The Ripe Fruit

posted by / News / February 16, 2010

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Dane Gudauskas is not among the Cali-4-nians, the Golden States four ASP World Tour rookies set to make their official debut at the Quiksilver Pro this month. Two of them are his brothers, Tanner and Patrick; one is Brett Simpson; one is traveling partner and San Clemente cohort Nate Yeomans. But Dane, who finished 58th on the WQS last year, is the odd man out, facing another season on the qualifying circuit to try and match the success of his twin and younger brother. Fortunately, Dane isn’t jealous, or insecure, or uncertain. He is only ready.

SURFING MAGAZINE: Pat and Tanner are about to head to Snapper Rocks as competitors, but you’re going just to observe. Is that your goal for this year, to get on tour with them?

That’s my number one priority, for sure. I can’t let the boys get too far ahead. I’ve gotta get on there.

Why is the qualifying series so hard, even for especially talented surfers?

When you first get on tour you adjust to so many things: new culture, new language, new people, new food. It’s like shock therapy. And then to go and compete against these 30-year-old guys who have done it for so long is a real challenge. But now I’ve been to all these places before, and I’m a bit more comfortable in my own skin.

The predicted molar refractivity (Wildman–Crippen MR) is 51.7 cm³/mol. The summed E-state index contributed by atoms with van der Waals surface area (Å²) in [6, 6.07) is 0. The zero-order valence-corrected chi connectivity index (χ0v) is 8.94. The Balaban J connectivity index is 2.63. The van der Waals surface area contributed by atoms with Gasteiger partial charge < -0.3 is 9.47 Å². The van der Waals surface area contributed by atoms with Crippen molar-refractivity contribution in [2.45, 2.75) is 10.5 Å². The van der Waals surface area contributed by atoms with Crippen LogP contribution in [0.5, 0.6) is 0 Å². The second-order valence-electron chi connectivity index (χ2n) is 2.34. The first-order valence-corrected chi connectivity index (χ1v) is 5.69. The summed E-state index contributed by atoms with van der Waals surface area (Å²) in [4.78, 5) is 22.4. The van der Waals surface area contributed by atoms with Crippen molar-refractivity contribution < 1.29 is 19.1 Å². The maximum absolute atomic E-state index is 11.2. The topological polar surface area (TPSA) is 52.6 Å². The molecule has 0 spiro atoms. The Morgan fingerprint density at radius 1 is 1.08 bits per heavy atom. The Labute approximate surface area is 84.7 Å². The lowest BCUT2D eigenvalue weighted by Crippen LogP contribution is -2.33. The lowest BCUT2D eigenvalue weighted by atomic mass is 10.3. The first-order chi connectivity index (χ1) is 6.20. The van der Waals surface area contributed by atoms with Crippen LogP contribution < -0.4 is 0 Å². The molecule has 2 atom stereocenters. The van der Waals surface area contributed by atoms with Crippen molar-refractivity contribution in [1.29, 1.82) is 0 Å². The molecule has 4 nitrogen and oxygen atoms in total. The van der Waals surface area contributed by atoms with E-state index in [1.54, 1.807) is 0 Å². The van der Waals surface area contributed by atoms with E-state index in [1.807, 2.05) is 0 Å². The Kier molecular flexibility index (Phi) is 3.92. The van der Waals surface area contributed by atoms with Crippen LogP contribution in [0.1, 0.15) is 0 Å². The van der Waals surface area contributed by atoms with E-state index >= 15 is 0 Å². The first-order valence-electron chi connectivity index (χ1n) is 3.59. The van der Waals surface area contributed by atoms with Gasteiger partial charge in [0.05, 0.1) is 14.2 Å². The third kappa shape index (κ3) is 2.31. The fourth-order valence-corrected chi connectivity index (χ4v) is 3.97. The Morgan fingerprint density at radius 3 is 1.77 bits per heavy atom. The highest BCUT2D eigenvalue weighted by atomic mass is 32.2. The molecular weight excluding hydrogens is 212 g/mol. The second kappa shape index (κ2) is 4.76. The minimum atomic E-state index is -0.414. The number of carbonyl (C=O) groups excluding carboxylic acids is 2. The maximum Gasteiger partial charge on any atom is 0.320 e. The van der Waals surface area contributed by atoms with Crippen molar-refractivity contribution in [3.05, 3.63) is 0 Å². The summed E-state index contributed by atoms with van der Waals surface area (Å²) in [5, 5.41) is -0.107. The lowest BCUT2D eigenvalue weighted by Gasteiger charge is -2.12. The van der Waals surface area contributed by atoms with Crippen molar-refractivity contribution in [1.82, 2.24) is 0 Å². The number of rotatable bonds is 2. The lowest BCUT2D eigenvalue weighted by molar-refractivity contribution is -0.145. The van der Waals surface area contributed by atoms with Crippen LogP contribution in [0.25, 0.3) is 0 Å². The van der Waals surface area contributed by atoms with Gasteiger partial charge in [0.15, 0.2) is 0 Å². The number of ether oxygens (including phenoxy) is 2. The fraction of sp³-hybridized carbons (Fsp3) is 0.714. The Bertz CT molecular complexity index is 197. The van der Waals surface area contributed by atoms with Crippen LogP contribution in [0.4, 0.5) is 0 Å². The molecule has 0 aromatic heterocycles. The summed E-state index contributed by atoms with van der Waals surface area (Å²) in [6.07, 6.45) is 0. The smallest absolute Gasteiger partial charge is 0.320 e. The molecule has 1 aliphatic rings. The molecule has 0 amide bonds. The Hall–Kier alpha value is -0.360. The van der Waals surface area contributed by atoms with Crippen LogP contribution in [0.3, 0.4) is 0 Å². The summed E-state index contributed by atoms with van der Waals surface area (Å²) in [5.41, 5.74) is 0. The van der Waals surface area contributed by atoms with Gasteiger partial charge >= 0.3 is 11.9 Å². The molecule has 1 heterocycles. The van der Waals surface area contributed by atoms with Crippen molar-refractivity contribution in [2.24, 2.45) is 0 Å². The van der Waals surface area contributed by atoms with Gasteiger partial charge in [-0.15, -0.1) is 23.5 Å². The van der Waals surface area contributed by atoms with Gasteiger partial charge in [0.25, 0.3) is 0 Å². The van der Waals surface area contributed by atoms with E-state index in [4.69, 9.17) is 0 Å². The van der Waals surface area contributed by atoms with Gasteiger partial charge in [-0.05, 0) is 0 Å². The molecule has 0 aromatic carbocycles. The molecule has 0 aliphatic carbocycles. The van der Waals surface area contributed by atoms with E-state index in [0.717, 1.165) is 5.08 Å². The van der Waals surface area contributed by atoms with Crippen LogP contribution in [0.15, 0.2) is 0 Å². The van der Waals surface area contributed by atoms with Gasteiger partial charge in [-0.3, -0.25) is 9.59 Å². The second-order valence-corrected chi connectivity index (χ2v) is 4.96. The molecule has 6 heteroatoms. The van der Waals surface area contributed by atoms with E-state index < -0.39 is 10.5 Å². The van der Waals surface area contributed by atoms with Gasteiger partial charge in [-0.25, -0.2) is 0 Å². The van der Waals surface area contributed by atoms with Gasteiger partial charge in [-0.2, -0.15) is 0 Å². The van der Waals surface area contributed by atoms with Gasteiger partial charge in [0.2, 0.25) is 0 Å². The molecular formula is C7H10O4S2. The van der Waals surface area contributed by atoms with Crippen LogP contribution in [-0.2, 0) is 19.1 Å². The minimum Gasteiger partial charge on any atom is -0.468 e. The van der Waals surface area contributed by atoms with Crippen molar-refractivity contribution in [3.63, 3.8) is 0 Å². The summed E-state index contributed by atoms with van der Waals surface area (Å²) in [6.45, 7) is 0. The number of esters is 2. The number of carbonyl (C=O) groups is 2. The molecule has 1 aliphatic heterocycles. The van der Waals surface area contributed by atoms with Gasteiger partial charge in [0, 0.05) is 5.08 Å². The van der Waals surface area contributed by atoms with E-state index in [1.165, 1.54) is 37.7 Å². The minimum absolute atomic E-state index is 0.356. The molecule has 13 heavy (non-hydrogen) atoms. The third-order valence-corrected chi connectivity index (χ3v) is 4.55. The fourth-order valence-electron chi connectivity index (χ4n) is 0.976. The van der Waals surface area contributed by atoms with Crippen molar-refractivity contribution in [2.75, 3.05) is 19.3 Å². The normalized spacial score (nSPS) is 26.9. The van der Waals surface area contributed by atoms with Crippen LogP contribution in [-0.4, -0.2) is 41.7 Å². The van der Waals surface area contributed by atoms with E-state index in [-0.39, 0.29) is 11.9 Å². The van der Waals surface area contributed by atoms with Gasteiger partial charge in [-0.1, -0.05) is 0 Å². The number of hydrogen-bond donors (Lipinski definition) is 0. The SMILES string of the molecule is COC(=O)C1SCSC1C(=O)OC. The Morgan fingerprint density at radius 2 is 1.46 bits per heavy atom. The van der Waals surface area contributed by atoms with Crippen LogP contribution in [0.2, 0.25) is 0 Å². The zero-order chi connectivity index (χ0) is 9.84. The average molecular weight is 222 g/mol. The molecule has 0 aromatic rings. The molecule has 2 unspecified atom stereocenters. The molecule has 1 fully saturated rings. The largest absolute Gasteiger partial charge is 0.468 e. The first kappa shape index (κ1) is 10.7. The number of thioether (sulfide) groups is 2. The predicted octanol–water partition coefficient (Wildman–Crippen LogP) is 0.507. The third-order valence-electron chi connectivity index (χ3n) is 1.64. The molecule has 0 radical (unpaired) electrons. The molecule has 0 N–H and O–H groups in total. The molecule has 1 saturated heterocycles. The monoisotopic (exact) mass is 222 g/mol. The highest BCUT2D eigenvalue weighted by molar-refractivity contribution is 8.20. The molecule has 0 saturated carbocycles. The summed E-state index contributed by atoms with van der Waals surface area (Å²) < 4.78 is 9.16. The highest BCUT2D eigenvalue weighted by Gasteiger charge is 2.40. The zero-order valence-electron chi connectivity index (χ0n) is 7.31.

What do you think made the difference for your brothers in 2009?

I’ve watched their progress on tour for years, and it just seemed like last year on the QS they were able to put down some clutch performances in really high-pressure situations. Like, when Patrick stuck that flip in the Maldives it was kind of a momentum changer for the whole year. At that moment, Pat sort of broke a barrier for all of us, and we knew it was possible. We could taste blood, we could smell it. Then when Tanner pulled it out at Sunset Beach, that was amazing as well. It was inspiring stuff.

Do you consider yourself to be on the same level as your brothers, capable of the same things?

As far as surfing talent goes, I really believe in my surfing and I believe in my own spirit. I feel I belong on the World Tour. I think that’s where my surfing will come into its own more. Sometimes I struggle with the really small waves because I’m a bit heavier footed, and I think the waves on the World Tour will suit me better. I know I’ve got it inside me, I just have to let the beast out of the cage.

Anything they can do, you can do.

Yeah, I think that’s definitely the motto. When I see them do something, I want to be there as well. Sometimes it gets me pissed off, but it makes me want to blow up and show everyone that I can bag it, too.

But is it hard being the one who’s left behind on the WQS while they and Nate [Yeomans] have already moved on?

While I was watching them do well last year, I went through a pretty tough period mentally in the middle part of the season. I didn’t know where I was at, my confidence was low. I felt good about my surfing—I surf with my brothers every day, and I feel like I’m on the same level—but then I’d get into a jersey and just sink. I couldn’t figure out what was going on. So it was hard, challenging times for me. If I’d lose out early, I wouldn’t want to go back down to the beach, but I’d suck it up because I wanted to support the boys. And no doubt there were eggy vibes, but when it got eggy that just inspired me to want to go harder.